Putting Public Safety First at Live, In-Person Performances
Local arts organizations and venues have been extensively preparing to welcome audiences back to live, in-person performances. In addition to getting back to rehearsal and production processes, groups have also been observing public health data and audience research in order to make educated decisions on how to craft a healthy and seamless return to the theater.
Arts groups have been grateful to hear from audiences who have filled out the Audience Outlook Monitor surveys, which ArtsBoston has been organizing in partnership with arts consulting firm WolfBrown and a cohort of 15 arts organizations. Since Phase One of the Audience Outlook Monitor in June 2020, these responses have influenced how the arts and culture sector pivoted as a whole during the pandemic and took new directions towards online and outdoor programming, indoor events with increased vigilance and clear communication around audience safety.
As many arts organizations approach the kickoffs of their fall seasons, the most recent audience survey results indicate that a majority of those surveyed would feel most comfortable attending indoor arts events with certain safety guidelines in place. Specifically, 80% of respondents have said that a proof of vaccination policy would make them more likely to attend indoor events. Support for this idea has increased over the summer: those who said they would feel positively about a company that implemented such a policy jumped from 59% in June to 76% in August.
While taking in these points, a group of over a dozen theaters across New England joined together and last week announced that they will require audiences to present proof of vaccination or a recent negative COVID-19 test to attend indoor performances. This requirement is now in place and will last until Oct. 31 at least. Other venues including those run by Live Nation Entertainment and AEG Presents, along with independent music venues such as Passim and Middle East are also requiring proof of vaccination. Theaters and venues will also have to take into account potential changes to citywide and state guidelines, such as the indoor mask mandate that Mayor Kim Janey is instituting in Boston starting Friday, August 27. Overall, staying aware of guidelines and being understanding of change will both be crucial factors in making a difference in our area’s collective public health.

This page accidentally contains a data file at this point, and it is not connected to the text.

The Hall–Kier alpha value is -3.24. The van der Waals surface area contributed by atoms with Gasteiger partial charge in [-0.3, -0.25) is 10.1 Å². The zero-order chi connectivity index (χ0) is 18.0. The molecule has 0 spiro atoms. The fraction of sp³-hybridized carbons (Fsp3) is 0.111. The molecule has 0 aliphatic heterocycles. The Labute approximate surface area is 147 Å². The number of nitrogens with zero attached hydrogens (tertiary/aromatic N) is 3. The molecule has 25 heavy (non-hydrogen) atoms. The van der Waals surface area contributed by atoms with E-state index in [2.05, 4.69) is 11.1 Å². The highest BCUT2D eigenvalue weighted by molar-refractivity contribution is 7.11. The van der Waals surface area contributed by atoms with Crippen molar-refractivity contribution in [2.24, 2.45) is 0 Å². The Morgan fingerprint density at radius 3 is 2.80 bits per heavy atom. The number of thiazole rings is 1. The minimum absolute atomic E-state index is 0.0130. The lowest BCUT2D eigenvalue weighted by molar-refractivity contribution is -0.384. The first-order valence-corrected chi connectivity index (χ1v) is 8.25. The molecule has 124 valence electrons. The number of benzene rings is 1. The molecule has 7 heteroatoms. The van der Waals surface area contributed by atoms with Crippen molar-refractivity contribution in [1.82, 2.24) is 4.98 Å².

ArtsBoston Executive Director Catherine Peterson told WBUR, “We are all prepared to be responding to the needs of the community in the best way possible. The Boston arts community has been very, very thoughtful and collegial, thinking about the best ways to make the arts available to people who really need that nourishment and that excitement and the joy that a live arts experience brings. So I think people are going to be nimble in looking at what’s the best way to proceed for the rest of the fall and the rest of the coming season.” We’ll be adding a new ArtsBoston.org Reopening Resource Page after Labor Day with helpful up-to-date information to help you know what to expect as you return to live arts experiences. We look forward to seeing you there!
Header photo: Nile Hawver via Huntington Theatre Company
Elena Morris (she/her/hers) is ArtsBoston’s Community Outreach and Marketing Manager. She is a dramaturg and arts administrator passionate about forward-thinking in the arts. Elena holds a BFA in Theatre Arts from Boston University, focusing her studies on dramatic literature and movement.